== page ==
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Helping Out at Home



HealthDay
August 20, 2014


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Transcript

 

Who's more likely to take care of Mom and Dad as they age a daughter or a son? New research includes data from more than 26,000 people over the age of 50 who were involved in a health and retirement study in 2004. Among the discoveries: daughters were found to dedicate more than twice as much time to parent care compared to sons.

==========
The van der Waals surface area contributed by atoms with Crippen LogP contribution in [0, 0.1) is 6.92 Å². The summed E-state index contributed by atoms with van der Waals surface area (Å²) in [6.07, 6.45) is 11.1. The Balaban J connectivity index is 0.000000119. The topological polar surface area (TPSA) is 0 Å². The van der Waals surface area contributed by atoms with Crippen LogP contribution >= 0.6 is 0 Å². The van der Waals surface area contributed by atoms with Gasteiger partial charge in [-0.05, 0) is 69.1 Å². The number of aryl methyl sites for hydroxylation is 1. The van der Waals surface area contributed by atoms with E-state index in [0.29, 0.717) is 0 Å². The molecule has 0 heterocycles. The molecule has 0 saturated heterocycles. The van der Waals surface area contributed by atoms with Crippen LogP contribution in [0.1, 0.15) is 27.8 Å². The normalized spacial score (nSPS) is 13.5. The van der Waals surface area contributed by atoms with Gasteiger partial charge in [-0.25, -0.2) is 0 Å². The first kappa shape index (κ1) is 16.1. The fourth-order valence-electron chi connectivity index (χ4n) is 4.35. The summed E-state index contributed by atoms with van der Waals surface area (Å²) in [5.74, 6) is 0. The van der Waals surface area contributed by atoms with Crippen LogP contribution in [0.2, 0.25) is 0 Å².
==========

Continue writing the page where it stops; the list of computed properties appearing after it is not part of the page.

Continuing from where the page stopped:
Daughters provided on average 12.3 hours of care each month, while sons spent about 5.6 hours a month helping out. In sibling groups that contained a mix of males and females, gender was the most significant factor when looking at the level of assistance each person provided.

While the amount of time daughters spent caregiving was commonly influenced by their employment and childcare responsibilities, sons availability was often based on the presence or absence of other caregivers.

The study author warns gender inequality in caregiving could have negative consequences on the health and economic well-being of women and is calling for more research on the topic and public policy implications.

I'm Dr. Cindy Haines of HealthDay TV, with the information you need to protect your health.